- The Taliban wanted to talk to the US eight years ago, but they didn’t want to and chose to invade instead. Now after a war that has killed thousands, destroyed villages, and further destroyed an already destroyed Afghanistan, and spending billions of dollars, they still don’t understand that military force is not the solution to everything.
Q: South Afghanistan borders Pakistan. The Karzai government spreads propoganda that the planning for jihad activities in this area is actually done in Pakistan and that you are in control of foreign fighters?
A: The Karzai government’s basis is of 27 occupying countries. They baselessly propagandize, in response to which I only say this that if in reality the planning of activities in southern Afghanistan are being done in a neighbouring country, then where is the planning of activities in the northern and main regions being done? In the central zone of the country there have been country-level military operations. That is where the most occupiers are killed, but those are not affiliated to a certain country. In the same way in the country’s northern zone Qunduz, Baghlan, Balkh, Badakshan and Jozjan are very far away from the country’s south, so where are the activities on foreign occupiers and their allies being planned on there?
In reality, if support from neighbouring country to Afghanistan can be called a victory, then the Karzai government – which has the military and political support of 37 countries, including neighbouring ones – would rule over Afghanistan. Yes! In the bordering areas, some religious youngsters have a spirit for jihad, whose fathers and grandfathers fought side by side with their Afghan brothers to fight against British and Russian occupiers. Some were martyred here while others were victors. That same spirit is still prevalent today against American occupation amongst brave people. We appreciate their support in the jihad and expect them to fulfill their jihad duties.
Q: In America, the Democrats have come to power under Obama. What effect will this have on the war in Afghanistan?
A: “….The American public trusted Obama, and voted him into power. Hence Obama should save his country from the fire that Bush had shoved it in.”
Most certainly not a surprise, but here we go: Hamid Karzai’s contender for the presidential election run-off in Afghanistan, Abdullah Abdullah, has withdrawn from the race, citing (yes, no surprise there either) the lack of transparency in the election process:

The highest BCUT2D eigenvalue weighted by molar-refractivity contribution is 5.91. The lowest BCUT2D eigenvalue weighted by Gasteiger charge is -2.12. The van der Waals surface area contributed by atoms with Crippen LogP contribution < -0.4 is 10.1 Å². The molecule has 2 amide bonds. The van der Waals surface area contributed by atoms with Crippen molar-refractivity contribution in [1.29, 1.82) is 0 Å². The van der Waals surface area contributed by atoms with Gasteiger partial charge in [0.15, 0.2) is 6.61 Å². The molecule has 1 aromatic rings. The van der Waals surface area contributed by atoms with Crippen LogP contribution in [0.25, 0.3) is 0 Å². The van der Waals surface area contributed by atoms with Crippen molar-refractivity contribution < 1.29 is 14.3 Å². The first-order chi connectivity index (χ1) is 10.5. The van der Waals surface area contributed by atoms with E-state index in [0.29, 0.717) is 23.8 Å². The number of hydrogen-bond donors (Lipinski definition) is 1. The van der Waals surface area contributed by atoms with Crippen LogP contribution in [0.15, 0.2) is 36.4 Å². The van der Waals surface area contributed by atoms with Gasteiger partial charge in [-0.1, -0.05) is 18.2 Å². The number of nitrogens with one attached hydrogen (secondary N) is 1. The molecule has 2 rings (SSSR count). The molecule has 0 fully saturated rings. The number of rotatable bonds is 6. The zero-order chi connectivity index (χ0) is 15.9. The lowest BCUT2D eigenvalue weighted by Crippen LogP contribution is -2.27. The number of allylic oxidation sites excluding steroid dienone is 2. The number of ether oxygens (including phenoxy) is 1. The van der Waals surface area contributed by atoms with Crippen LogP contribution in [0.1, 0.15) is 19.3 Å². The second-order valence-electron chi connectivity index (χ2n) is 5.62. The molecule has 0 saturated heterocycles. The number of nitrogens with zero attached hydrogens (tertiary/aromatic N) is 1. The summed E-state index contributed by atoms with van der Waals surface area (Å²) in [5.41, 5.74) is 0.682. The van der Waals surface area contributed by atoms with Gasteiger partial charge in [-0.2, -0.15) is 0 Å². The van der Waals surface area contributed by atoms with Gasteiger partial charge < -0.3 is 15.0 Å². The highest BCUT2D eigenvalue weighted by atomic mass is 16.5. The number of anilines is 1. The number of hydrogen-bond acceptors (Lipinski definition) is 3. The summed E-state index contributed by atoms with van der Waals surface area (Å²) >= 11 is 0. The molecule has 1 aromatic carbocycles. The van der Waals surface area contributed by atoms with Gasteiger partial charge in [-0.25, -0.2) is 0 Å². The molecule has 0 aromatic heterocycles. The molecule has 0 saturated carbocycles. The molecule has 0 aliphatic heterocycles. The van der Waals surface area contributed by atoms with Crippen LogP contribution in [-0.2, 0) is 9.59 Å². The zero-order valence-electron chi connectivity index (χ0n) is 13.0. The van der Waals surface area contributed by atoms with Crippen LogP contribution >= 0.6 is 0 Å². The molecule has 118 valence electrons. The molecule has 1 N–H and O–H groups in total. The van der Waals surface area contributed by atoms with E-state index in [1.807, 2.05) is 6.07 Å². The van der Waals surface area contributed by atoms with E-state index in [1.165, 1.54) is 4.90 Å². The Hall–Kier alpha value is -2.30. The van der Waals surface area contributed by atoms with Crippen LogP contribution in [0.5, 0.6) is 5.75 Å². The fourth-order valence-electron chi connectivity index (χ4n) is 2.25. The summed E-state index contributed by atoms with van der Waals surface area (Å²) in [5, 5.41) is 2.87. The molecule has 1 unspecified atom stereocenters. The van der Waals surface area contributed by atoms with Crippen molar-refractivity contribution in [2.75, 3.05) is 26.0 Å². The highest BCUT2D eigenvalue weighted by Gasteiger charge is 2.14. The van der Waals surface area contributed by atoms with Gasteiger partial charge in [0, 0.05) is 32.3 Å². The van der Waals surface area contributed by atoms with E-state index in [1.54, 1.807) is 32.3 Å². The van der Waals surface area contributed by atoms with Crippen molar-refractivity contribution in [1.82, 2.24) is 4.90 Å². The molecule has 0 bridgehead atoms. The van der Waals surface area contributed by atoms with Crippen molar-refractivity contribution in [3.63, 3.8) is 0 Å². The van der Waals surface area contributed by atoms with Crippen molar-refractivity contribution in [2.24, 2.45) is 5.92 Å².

““I will not participate in the Nov. 7 election,” Abdullah said, because a “transparent election is not possible.””
Now while that leads Hamid Karzai home free to rule over Afghanistan again, there are several questions that arise. Firstly, should the run-off even happen if it isn’t going to prove anything? The Karzai camp says yes, that the “process has to complete itself.” US Secretary of State Hillary Clinton made a rather baffling statement yesterday, comparing the Afghanistan elections to the American one.
We see that happen in our own country where, for whatever combination of reasons, one of the candidates decides not to go forward. I don’t think it has anything to do with the legitimacy of the election. It’s a personal choice which may or may not be made.
Have just been watching a BBC report. Their corr espondent said that the UN et al are going to try and close ranks and avoid a run off. The Afghan Election Commission is expected to deliver a statement soon and the issue will most likely be referred to the Supreme Court, which will then try and create some measures to halt the election process and declare Karzai president.
The second problem – and this is a much more deeply rooted, yet another problem in the series of issues with the administration of Afghanistan – that eight years onwards from the US invasion, there is still no system in the country that would deliver an effective form of government. This election has been marred with massive fraud, a row in the UN the candidates bickering, et al. It seems like a futile exercise to wish for the governments that invaded the country in the first place to step up and fix the problems they created, stop supporting those involved in creating those problems (like Karzai’s erstwhile brother, ahem), but there needs to be an end to the madness.
Thirdly, how much legitimacy will the Karzai government have? Little to none. Support? The same. So how does the US plan to deal with this – other than doing what they usually do, i.e. put on a forced smile and pretend that it’s all in the name of democracy? We’ll just have to see.
Al Jazeera’s James Bays blogs that Zalmay Khalilzad could be back in the power game:
..Some media reports suggest Karzai talked to the former ambassador about the proposed role of Chief Executive. This post is a suggestion by western governments, concerned about the way the country is being run on a day-to-day basis.
Karzai is not believed to favour the idea, but if he is forced to have a Chief Executive, he may prefer someone he has worked well with in the past.
The next few days are likely be crucial, and – guess what – Zalmay Khalilzad, the man they used to call “the Kingmaker” has just arrived back in Kabul “on a personal visit”.
Ahmed Rashid on Zalmay Khalilzad, in his book Descent into Chaos:
…Tall and imposing, with a jutting jawline, he looked every bit the Afghan warrior, albeit one with a penchant for sharp Italian suits. Zal, as everyone called him, became the most powerful man in Afghanistan and made no attempt to hide it. He was not in the least embarrassed when reporters described how Karzai did not make a move without first consulting him. Khalilzad was a complicated personality: a Westernized scholar and neoconservative but an Afghan Muslim who had the taste for intrigue that is the hallmark of political culture in both Washington and Kabul. He was disliked by traditional diplomats but appreciated by the CIA and the U.S. military because of his can-do attitude.